The city of Dearborn turns the page on one of its racist leaders
When I was young I was proud that I didn’t live in Dearborn, whose mayor-for-life, Orville Hubbard, was a bizarre brawling clown who wore outlandish bow ties.
Hugely fat, he would do anything for publicity. Pose with a boa constrictor, wear a giant paper bag, or straddle Michigan Avenue looking like a bargain-basement Mussolini, you name it.
He raised parakeets in his office and often sat there in his underpants. He humiliated department heads, once making one get down on all fours and bark like a dog.
And he was a famously open racist. Everybody knew that his slogan, “Keep Dearborn Clean” meant, “keep it white.”
Everybody knew that his slogan, "Keep Dearborn Clean" meant, "keep it white."
During the civil rights movement, he was happy to tell the New York Times that he favored “complete segregation” to avoid a “mongrel race.”
If African-Americans were foolish enough to try to move in, he boasted that he had the police hassle them until they left.
“I’m not a racist. I just hate the black bastards,” he once said.
Nevertheless, Dearborn loved him.
He was first elected mayor in 1941, and was constantly reelected by huge margins. Despite his appalling tendencies, he ran a city that provided amazing local services, including a summer camp and a retirement community in Florida.
Never conventional, he left his wife and lived with Maureen Keane, a young local beauty queen turned mayoral aide, who nursed him through his last term, after he had been incapacitated by a stroke. She then attempted to be elected mayor herself, but failed.
Hubbard finally retired in 1978 and died four years later.
In 1989, the city erected a statue of him in front of Dearborn’s old city hall. Yesterday, they finally took the statue down, and carted it away to the Dearborn Historical Museum.
The people running Dearborn today were mostly relieved. Mayor Jack O’Reilly said, “there was a lot of damage done” to his city’s reputation during Hubbard’s time.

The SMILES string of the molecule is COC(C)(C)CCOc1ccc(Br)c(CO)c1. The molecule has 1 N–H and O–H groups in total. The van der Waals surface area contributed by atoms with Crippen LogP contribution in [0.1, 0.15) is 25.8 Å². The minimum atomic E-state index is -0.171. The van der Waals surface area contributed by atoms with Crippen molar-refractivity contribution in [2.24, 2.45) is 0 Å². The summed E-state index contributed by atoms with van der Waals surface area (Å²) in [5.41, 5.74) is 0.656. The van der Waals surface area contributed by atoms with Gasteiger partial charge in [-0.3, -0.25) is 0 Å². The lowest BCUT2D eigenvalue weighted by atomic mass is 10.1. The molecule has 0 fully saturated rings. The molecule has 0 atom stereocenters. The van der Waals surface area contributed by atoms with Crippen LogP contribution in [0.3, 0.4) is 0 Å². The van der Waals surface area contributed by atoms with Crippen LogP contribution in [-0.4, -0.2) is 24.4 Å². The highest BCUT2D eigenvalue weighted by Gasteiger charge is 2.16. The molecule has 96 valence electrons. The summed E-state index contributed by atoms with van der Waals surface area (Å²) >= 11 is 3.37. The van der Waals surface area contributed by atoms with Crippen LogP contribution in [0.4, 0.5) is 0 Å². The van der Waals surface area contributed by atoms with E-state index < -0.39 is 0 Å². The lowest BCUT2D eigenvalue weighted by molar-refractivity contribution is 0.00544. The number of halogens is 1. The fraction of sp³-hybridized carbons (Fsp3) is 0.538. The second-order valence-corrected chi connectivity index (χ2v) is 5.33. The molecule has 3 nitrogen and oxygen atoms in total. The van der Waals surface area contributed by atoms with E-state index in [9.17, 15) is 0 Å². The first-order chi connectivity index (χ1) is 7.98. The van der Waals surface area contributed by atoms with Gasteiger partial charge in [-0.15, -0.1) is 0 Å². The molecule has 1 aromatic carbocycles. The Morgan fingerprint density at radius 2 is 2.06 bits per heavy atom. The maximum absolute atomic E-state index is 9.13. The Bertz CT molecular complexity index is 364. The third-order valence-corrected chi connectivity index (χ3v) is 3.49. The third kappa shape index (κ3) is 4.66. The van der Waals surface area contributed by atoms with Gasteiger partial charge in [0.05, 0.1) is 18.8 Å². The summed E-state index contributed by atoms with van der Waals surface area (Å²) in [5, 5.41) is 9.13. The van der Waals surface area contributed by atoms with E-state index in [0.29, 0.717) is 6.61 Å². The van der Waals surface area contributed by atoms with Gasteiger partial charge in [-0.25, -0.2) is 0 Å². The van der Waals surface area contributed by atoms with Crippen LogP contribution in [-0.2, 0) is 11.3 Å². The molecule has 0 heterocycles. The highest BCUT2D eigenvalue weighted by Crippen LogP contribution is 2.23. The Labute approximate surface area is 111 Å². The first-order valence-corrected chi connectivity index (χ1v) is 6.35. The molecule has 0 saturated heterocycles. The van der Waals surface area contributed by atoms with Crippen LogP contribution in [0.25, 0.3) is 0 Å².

Mayor Jack O'Reilly said, "there was a lot of damage done" to his city's reputation during Hubbard's time.
Today’s Dearborn is at least one-third Arab-American, and Dawud Walid, one of their leaders told the Detroit News that Hubbard’s vision “is thankfully not the Dearborn of today.”
Yet, he was a complex personality.
David Good, a former editor at the News, wrote a magnificent biography of Hubbard, Orvie, The Dictator of Dearborn.
Last night Good told me, “as appalled as I was by much of what he said and did, I liked Hubbard. I knew what he was, and liked him anyway. He was a fascinating personality, never boring, by far the most interesting person I ever met.”
David Good thinks sending the statue to the Dearborn Historical Museum makes sense, though his first choice would have been the Henry Ford Museum’s civil rights exhibit.
Good said something else we should remember:
“In a lot of ways, Dearborn wasn’t that different from a lot of other lily-white suburbs a half century and more ago – except for Orville Hubbard. Hubbard said stuff out loud that reflected the views not only of a lot of his constituents, but white folks in nearby suburbs as well.”
There’s a lot of truth in that, and there are many people, black and white, who would give anything today for the quality of city services Hubbard’s Dearborn provided.
That too might be worth thinking about, even if it is good that his statue is gone.
Jack Lessenberry is Michigan Radio's political analyst. Views expressed in his essays are his own and do not necessarily reflect those of Michigan Radio, its management or the station licensee, The University of Michigan.